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Today in class we did the "gold penny" experiment, where we put metallic zinc and a penny in a zinc chloride $\pu{1 M}$ solution at $\pu{100 °C}$, which caused the penny to turn silver as the zinc coated it. Then, we held the penny to a flame to form brass.

I know this is a redox reaction where the zimc is being reduced, but I am confused about the details. What is the exact reaction that goes on? I think the zinc is being reduced into metallic form, and the copper is oxidized. However, I am confused about the specifics - do the $\ce{Cl-}$ ions re-form $\ce{ZnCl2}$ with the metallic $\ce{Zn}$? Or do they stay with the copper after oxidizing it?

Sorry if this is simple or obvious - I am 14 years old and just started my first chemistry class.


I found this video on a similar reaction today:

https://youtu.be/EaGDdTKFTHY?si=111nRXewSfsPLwZM

It seems to state that a voltage of about 1.1V is created between the zinc and copper, which is enough to drive the electroplating reaction.

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    $\begingroup$ Was the metallic zinc piece connected to the penny ? Could they form a galvanic cell $\ce{Zn(s,zinc) + Zn^2+(aq) <-> Zn^2+(aq) + Zn(s, penny)}$? As Cu reducing Zn seems strange. $\endgroup$
    – Poutnik
    Aug 11, 2023 at 9:37
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    – Poutnik
    Aug 11, 2023 at 10:34
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    – Poutnik
    Aug 11, 2023 at 10:35
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    $\begingroup$ To the person attempting to edit this and replace the word "penny" with the word "cent": in the US, it's called the penny; you would use the word "cent" to refer to the decimal portion of a price of something less than $1 (which we would equate as 100 cents). Also, if you're going to edit, go all-in and fix all the things. $\endgroup$ Aug 11, 2023 at 14:51
  • $\begingroup$ @Poutnik The zinc was granular, and it was sitting at the bottom of the beaker along with the pennies. Therefore, the pennies & zinc definitely had contact. $\endgroup$ Aug 12, 2023 at 0:58

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Both the question and the other answer suggest reduction of zinc by metallic copper, which is impossible to any significant extent. Both the $\ce{Cu^{2+}/Cu}$ and $\ce{CuCl/Cu + Cl^-}$ couples have standard reduction potentials about 1 V greater than the $\ce{Zn^{2+}/Zn}$ couple, which would preclude any significant degree of reaction at equilibrium according to the Nernst Equation.

A more chemically plausible hypothesis is that a zinc(I) species is formed from the zinc metal and aqueous $\ce{ZnCl2}$. Wikipedia, citing Ref. [1], reports that molten zinc chloride dissolves metallic zinc and the solid formed by rapid cooling of this solution contains $\ce{Zn2^{2+}}$ ions:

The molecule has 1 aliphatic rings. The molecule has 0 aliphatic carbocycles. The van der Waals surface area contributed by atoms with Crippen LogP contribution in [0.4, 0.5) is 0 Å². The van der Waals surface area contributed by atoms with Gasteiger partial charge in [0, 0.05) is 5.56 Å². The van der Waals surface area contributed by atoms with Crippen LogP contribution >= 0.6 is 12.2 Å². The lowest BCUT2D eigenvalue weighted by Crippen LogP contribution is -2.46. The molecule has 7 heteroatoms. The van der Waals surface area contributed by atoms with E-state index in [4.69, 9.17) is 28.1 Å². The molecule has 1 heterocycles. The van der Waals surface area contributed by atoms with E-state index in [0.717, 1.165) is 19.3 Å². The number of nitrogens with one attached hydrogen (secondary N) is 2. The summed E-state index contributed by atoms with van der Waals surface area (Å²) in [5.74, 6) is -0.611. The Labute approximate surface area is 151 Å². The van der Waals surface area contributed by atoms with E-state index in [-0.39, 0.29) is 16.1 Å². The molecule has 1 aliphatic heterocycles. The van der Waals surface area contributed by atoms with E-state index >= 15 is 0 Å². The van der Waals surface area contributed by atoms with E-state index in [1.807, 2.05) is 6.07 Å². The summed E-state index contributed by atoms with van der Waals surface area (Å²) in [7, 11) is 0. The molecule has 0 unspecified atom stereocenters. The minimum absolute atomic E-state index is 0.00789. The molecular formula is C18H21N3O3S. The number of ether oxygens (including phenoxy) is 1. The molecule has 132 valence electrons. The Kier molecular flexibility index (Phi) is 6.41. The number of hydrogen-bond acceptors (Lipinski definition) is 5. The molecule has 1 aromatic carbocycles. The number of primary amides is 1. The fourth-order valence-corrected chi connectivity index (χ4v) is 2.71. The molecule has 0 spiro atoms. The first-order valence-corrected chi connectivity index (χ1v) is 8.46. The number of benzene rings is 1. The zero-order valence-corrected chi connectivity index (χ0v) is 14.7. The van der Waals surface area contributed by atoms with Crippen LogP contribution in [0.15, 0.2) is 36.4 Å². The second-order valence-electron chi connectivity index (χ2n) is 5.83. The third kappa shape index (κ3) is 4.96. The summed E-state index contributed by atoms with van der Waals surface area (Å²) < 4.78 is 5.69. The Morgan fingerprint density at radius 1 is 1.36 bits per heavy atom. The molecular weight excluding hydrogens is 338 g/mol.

$\ce{Zn^{2+} + Zn(s) <=> Zn2^{2+}}$

If such a reaction were to occur reversibly in aqueous solution, even to a minor extent, the copper could serve as a favored site for the reverse reaction with deposition of zinc. On this model the metallic zinc added to the solution as granules is effectively being redistributed onto the penny.

Once the zinc is deposited, the heating stage is simply an alloying of the zinc with the copper.

Modern-day US cents already contain zinc, so it may be possible to turn the surface to brass without the pre-deposition of a zinc coating from the solution.

Reference

  1. Holleman, A. F.; Wiberg, E. (2001). Inorganic Chemistry. San Diego: Academic Press. ISBN 978-0-12-352651-9.
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    $\begingroup$ Thanks for the answer. On the tangent of the heating part, I was able to make a gold-ish penny just with a flame (albeit with colored bands of oxidization that weren’t present when melting the zinc onto the copper). $\endgroup$ Aug 12, 2023 at 0:59
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    $\begingroup$ And it won’t work with a penny minted before 1982. It will work with some pennies minted in 1982, but not all, and it works with all pennies (except very rare U.S. Mint planchette errors) minted after 1982. (I was the first upvote, BTW.) $\endgroup$
    – Ed V
    Aug 12, 2023 at 1:35
  • $\begingroup$ Modern US pennies are zinc with copper plating. $\endgroup$ Aug 12, 2023 at 22:45
  • $\begingroup$ Starting some time in 1982 and continuing on, U.S. pennies are copper plated planchettes, with the planchettes being 99.2% zinc and 0.2% copper. The overall composition is 97.5% zinc and 2.5% copper and their clean uncirculated weight is 2.50g. Pennies in, e.g., 1975, were 95% copper and 5% zinc and their clean uncirculated weight was 3.11g. $\endgroup$
    – Ed V
    Aug 13, 2023 at 12:50

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